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A Day in the Life of a PT Clinic Provider

Posted by Danny Sanchez, PT, CEAS on November 10, 2015

OSP_-_A_Day_In_The_Life_Of_A_PT_Clinic_Provider

For most physical therapists, the work day starts with a trip to the “office.” Their office is the clinic where they work. Injured workers come to them for rehabilitation sessions.

A day in the life of an On-Site Physio PT is very different. Susan is a good example. She is a skilled, licensed physical therapist who loves her work. She especially loves being part of OnSite Physio’s team. She can focus on helping injured workers get better. And she’s not stuck in a clinic all day.

Taking Physical Therapy to the Worker

Susan’s “office” is each client’s worksite. Sometimes it’s the worker’s home. This morning, she’s headed to a hotel not far away. Her first stop is the workers’ comp director. Over a cup of coffee, they catch up on each injured worker’s progress. They do this daily, so hotel management is always up-to-date.

Susan leaves the workers’ comp director’s office. She notices some of the housekeeping staff are not following protocol for lifting. She stops and shares a friendly reminder. No injuries today!

Susan’s first appointment is very exciting. Steve, who suffered a back injury last month, is returning to the job today. He’ll continue therapy sessions at work, with treatment tailored to his specific job. Susan spends a moment helping Steve’s co-workers welcome him back. Then, she moves on to two more therapy sessions.

Margaret, another housekeeper, recently strained her lower back. She didn’t realize she was reaching too far with that pile of linens. On-site therapy sessions are relieving her back pain. Along with therapy, she is also learning proper techniques to lift and carry. This will help her avoid repeat injuries.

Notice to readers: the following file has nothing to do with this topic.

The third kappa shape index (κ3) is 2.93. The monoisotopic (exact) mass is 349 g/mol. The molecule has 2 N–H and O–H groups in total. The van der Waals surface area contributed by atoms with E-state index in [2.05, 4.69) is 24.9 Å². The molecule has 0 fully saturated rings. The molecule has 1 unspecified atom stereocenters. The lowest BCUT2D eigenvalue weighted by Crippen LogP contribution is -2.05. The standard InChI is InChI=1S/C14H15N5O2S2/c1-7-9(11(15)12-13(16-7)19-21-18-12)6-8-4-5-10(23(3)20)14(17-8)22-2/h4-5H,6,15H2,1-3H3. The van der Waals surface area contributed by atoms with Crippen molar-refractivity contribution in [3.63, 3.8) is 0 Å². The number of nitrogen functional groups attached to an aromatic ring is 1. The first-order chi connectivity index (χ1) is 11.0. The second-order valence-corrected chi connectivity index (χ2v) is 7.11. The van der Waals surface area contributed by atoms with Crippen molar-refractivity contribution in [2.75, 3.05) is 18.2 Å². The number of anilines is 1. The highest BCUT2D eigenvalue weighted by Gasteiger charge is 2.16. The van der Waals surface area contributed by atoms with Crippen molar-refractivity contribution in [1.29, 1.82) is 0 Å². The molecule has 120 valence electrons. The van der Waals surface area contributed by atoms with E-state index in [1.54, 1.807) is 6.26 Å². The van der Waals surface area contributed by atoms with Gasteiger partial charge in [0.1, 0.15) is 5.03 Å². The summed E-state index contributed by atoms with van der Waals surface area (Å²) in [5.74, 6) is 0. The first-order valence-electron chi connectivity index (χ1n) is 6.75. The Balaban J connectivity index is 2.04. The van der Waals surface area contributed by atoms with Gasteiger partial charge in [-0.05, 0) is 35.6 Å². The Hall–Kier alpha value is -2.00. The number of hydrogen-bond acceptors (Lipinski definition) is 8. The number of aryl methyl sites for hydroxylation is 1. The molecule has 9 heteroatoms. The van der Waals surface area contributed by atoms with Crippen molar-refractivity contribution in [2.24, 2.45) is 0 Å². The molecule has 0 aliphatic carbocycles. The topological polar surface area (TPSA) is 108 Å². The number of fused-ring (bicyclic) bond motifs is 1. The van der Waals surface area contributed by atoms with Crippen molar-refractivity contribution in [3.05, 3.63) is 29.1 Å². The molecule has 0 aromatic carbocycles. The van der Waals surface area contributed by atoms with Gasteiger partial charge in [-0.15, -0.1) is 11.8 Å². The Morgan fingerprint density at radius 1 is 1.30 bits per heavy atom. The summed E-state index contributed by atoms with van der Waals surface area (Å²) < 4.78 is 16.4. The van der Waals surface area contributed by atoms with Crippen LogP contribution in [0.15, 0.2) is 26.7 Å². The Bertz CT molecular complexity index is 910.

Jason, a banquet server, twisted his knee. He’s on crutches, but comes in to work three times a week. Like Margaret, he’s getting therapy tailored to his specific job. He is also learning how to work safer in the future.

Susan has a few minutes, so she spends the time preparing to lead a new-hire training session next week. Preventing injuries in the first place is her client’s top priority. Susan grabs some lunch and mingles with employees in the break room. She sees a couple of former patients and asks how they’re doing.

After lunch, it’s time for paperwork. Like most of us, Susan hates this part of her job. But she also knows how important is to keep everyone informed. Good communication keeps claims moving forward. Then it’s on to three more therapy sessions with injured workers. All three are anxious to return to work, at least part-time. Susan is very pleased with their progress, and they are, too. They appreciate the one-on-one attention they get for their entire session. They know on-site physical therapy is helping them heal faster.

Whew! Susan has been busy, and she’s ready to call it a day. Before she leaves, she checks in again with the workers’ comp director. She reports good news. The hotel’s assistant chef should be back to full duty in another week.

On-Site Therapy Boosts Communication

What’s so different about Susan’s day? Clinic-based physical therapists see many different types of patients during the day. Often, they work with many people at the same time. They are generalists. Susan is a specialist. She treats only injured workers, so she can focus her knowledge and skills. She treats only one person at a time, at their work site. That means she can see where they work and what they do. Knowing that helps her provide customized, relevant therapy.

Throughout her day, she communicates with injured workers and the workers’ comp director. Her frequent paperwork updates keep everyone else in the loop, too. No one has to wonder about a worker’s progress. It’s rewarding work. Susan is providing therapy, and she is helping injured workers and their employers prevent future injuries.

National Benchmark Survey - Onsite Physio

National Benchmark Survey - Onsite Physio

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